Kitec was installed in nearly 300,000 North American homes. So far, lawyers for the plaintiffs say 250 total claims have already been filed and 3,300 more are interested.

The Kitec plumbing system consists of blue and orange flexible piping and brass fittings, used to carry cold and hot water through a home. Kitec products were also used in radiant heating systems.

The pipes were made from polyethylene and a thin inner layer of aluminum, and plumbers considered them to be an excellent product because they were cheaper than copper and their flexible nature made the product easy to install.

The class action lawsuits in Canada and the U.S. allege that the product was negligently manufactured, which caused the pipes to disintegrate prematurely.

Canadians have until 2020 to file claims

IPEX, the Canadian company that manufactures Kitec, has not admitted fault in the matter, and had no comment.

According to Kyle Fowler, co-owner of Fowler Plumbing in Windsor, if you built or remodelled your home in the last decade or so, it’s likely Kitec pipes were used.

The pipes were sold from 1995 to 2007, and potential claims have been filed by residents of Alberta, B.C., Ontario, Quebec, and the Maritimes, according to Dave Robins, the lawyer representing Canadians in the class action lawsuit.

Kitec was sold under various brand names, including Kitec, PlumbBetter, IPEX, AQUA, WARMRITE, Kitec XPA, AmbioComfort, XPA, KERR Controls and Plomberie Amelioree.

Tim Tiegs, a faculty co-ordinator for the skilled trades programs at St. Clair College in Windsor, said the only way for homeowners to make sure the allegedly faulty pipes don’t turn into costly water damage claims is to have them replaced.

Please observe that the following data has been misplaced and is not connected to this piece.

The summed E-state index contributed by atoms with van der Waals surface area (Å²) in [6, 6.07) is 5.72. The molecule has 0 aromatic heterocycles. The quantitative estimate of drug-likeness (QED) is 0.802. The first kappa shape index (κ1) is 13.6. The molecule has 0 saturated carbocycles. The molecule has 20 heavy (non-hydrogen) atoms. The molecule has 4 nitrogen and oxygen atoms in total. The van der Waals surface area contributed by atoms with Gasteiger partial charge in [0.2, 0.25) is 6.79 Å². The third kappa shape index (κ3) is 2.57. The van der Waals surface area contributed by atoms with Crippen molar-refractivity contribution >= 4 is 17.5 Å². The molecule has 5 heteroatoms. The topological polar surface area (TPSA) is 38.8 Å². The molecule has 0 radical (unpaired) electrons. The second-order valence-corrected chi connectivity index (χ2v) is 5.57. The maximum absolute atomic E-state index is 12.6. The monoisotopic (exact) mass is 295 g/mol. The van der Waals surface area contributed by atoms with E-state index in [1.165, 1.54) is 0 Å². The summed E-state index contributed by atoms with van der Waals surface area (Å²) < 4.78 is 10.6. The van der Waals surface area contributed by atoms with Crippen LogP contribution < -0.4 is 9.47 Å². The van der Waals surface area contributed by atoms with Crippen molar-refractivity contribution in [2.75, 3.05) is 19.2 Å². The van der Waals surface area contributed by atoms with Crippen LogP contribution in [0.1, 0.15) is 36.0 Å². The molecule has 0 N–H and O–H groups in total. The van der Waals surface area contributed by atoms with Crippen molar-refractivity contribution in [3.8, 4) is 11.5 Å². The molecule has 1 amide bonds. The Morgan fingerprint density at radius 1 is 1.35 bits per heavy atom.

“Most of what I’ve read and heard is the fact that if you have it, you need to replace it … that it’s gone from whether or not it will fail, to when it will fail,” said Tiegs.

Kitec Radiant Floor Heat is no longer in production, nor is it available for purchase at any stores. However, other companies produce similar parts that can be used to repair a Kitec system.

The alleged construction defect relates to Kitec’s brass fittings, not to the company’s plastic pipe. The issue is a chemical reaction known as dezincification, which accelerates corrosion in brass fittings when they are exposed to oxygen and moisture. Brass is an alloy that is primarily composed of copper and zinc. When fittings experience dezincification, zinc leaches out of the brass fittings, leaving a blockage of zinc oxide that leads to leaks, restricted water flow, and breakage.

How To Find Out If You Have Kitec Plumbing?

First, Kitec® generally comes in two colors: blue (for cold water use) and orange (for hot water use). Coming in from the outside this pipe will typically be attached to your main shutoff valve located close to your hot water heater.

Second, if you have experience with the location and safe use of your electrical panel box, you may find a yellow sticker inside your electrical panel box stating that you home has a nonmetallic Kitec® or PlumbBetter® piping systems. If your home includes this sticker, your home MAY have Kitec® Fittings.

Cited from sources below:

  1. Brady, Karen. “Money may flow in faulty Kitec plumbing suit” CBC News-Windsor. (Nov 2011). With files from Canadian press
  2. Brady Karen. “Faulty pipes cause headaches for homeowners” CBC News-Windsor (June 2011).
  3. Class Councel. “In RE Kitec® Fitting Litigation” Kitec® Class Action informational website.” Case number: A493302